Anyone over 40 years old remembers the 1986 Nike television ad featuring Michael Jordan and Spike Lee, with Jordan performing feats of basketball prowess wearing his signature Air Jordan’s and inspiring awe from Lee, who verbalized “it’s gotta be the shoes” – advertising lore was born on the back of the Nike + Michael Jordan affiliation.
Almost 30 years later, we’re borrowing that phrase to inject some humor into the recent news of Nike walking away from its Fuelband product line. We may not know the driver behind this move, but speculate that it may either be the realization that the wearable fitness sensor wasn’t driving sneaker sales, or Nike grasping the challenges of selling an electronic device. When chatting about the Nike rumor yesterday with Rob McCray at the Wireless-Life Sciences Alliance, he opined “building devices is a lot harder than making shoes”.
Here are a few additional thoughts.
- The trend that was. In 2011 just as the Quantified Self movement was cresting, TripleTree was following over 120 activity monitoring solutions that were worn:
- On bicep
- On head
- On wrist
- In shoe
- On chest
- Embedded into clothing
- Various other locations
- Activity monitoring has become a feature. Today, we don’t track that category as closely anymore because wearables – while still a market – have been consolidated into a small handful of players (Fitbit, Jawbone, Runkeeper, etc), and with Apple’s new iPhone M7 sensor as the latest disruption.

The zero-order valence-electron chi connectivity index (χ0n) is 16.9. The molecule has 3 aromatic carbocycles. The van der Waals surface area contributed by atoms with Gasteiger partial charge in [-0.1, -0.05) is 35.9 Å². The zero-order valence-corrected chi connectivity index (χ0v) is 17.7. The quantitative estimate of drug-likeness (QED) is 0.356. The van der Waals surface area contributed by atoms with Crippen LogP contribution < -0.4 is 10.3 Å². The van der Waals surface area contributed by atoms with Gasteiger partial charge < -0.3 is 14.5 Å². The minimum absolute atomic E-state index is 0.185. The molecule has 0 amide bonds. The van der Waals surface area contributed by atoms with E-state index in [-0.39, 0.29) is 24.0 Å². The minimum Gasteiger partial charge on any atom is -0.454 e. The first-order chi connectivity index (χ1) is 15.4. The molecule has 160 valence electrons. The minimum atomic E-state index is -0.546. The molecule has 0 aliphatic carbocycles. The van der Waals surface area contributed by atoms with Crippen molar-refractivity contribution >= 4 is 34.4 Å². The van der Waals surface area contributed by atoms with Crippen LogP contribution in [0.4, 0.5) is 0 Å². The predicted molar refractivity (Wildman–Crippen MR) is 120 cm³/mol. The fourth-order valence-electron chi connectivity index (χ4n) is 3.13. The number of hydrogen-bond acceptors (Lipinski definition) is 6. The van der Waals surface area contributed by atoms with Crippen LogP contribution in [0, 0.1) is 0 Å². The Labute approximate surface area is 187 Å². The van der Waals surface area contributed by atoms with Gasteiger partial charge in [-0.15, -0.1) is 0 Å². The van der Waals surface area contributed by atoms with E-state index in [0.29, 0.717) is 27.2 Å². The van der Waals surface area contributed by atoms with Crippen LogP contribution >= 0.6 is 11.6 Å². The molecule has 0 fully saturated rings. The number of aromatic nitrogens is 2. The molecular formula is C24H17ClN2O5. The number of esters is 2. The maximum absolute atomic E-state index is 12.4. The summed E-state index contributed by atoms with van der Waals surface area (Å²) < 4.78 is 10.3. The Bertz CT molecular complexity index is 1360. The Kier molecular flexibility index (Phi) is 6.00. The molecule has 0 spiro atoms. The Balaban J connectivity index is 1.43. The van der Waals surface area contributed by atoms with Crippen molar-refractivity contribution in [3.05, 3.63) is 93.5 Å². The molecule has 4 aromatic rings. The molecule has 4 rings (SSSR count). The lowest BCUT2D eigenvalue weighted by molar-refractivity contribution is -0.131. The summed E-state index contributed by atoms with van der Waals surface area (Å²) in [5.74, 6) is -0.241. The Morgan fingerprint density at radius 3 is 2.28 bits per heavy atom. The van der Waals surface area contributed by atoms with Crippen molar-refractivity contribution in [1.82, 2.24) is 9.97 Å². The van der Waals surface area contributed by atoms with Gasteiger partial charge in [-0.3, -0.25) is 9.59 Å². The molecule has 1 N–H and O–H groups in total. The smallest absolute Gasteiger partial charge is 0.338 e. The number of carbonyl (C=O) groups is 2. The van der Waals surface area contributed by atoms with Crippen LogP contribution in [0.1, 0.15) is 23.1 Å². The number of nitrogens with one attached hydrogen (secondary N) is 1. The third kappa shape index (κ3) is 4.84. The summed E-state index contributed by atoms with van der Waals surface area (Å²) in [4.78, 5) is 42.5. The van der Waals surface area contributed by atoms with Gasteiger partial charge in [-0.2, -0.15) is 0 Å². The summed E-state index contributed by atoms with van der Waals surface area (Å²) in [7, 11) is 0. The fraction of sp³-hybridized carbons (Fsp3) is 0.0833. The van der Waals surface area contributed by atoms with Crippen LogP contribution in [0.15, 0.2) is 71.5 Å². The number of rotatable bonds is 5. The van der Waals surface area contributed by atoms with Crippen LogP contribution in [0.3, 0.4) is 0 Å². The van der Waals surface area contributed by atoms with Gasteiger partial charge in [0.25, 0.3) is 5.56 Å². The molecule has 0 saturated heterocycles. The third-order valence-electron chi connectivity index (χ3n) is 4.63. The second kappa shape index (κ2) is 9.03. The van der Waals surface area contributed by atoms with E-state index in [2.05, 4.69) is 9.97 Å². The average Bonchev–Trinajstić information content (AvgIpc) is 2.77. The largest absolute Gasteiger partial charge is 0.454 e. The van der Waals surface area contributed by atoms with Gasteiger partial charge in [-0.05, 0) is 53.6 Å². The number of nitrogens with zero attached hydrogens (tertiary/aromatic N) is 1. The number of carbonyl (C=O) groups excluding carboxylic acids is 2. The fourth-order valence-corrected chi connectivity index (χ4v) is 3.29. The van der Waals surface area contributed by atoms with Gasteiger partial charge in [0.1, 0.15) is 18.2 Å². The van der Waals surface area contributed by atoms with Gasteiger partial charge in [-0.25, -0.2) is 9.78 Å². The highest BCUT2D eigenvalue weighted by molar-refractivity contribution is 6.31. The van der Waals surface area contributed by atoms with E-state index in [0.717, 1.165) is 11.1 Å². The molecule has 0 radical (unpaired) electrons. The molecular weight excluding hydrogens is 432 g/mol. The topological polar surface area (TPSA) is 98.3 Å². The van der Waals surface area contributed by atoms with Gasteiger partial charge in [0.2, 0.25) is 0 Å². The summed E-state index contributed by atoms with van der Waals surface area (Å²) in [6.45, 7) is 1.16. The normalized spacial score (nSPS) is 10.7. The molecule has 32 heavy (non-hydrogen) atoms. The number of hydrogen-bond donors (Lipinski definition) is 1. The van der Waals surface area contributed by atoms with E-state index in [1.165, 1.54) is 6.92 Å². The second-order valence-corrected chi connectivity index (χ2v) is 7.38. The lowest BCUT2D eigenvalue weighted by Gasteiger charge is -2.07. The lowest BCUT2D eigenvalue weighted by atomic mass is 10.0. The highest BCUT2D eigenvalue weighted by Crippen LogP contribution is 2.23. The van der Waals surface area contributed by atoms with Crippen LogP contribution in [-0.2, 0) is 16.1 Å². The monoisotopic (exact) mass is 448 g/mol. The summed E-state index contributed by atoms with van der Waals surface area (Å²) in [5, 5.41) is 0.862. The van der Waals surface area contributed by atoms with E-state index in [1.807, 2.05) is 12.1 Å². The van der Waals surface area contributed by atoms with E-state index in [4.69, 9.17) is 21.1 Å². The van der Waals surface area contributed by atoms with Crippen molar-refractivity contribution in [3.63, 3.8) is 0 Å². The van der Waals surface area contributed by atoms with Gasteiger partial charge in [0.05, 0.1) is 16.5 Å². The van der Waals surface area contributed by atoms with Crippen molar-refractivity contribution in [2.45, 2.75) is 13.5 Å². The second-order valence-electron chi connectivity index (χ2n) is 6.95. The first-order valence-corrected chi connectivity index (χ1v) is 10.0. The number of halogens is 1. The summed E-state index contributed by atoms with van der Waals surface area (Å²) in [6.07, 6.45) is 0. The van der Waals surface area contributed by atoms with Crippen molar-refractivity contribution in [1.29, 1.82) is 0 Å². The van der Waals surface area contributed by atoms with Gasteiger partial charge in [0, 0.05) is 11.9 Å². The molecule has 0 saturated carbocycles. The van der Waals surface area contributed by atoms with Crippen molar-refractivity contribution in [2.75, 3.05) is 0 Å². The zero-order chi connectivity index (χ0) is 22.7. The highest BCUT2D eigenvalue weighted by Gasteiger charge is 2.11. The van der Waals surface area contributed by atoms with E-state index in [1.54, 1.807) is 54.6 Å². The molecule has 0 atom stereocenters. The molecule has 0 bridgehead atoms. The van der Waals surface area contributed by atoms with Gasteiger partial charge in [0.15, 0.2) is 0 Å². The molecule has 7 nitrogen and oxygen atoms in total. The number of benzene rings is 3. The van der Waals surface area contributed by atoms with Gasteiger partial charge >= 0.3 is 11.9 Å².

- One of the consolidators. In January of 2013, Body Media was acquired by Jawbone to fold its unique IP into an array of products and solutions. BodyMedia was an early pioneer in on-body monitoring, and given changing dynamics in the market it could likely be one of the last such firms to find a strategic exit.
- It’s all about software and openness. Six months ago, MapMyFitness was acquired by UnderAmour to help that company “deliver game-changing solutions to how athletes train and perform”. In connected health, silo is a four letter word, meaning that proprietary sensor data collected in a closed system is antithetic to how successful software platforms are gathering data, and enabling care and better communication. In healthcare, proprietary sensor data collected in a closed system is antithetic to the successful care-centric software platforms whose openness defines their growth and success.
Nike has likely realized that as a shoe maker and marketer they can better serve consumers by partnering with device makers rather than competing with them. Many smart devices can do multiple tasks where Fuelband was limited to one thing, and it wasn’t a world beater. For Nike, “it’s gotta be the shoes”, and we’re predicting the Nike + Apple partnership (which was already meaningful) may become much more formidable.
Acknowledging that Nike is one of the most iconic and successful retailers in the world, it’s important to assert that any entry and exit from healthcare may not be defined by Fuelband.
Let us know what you think.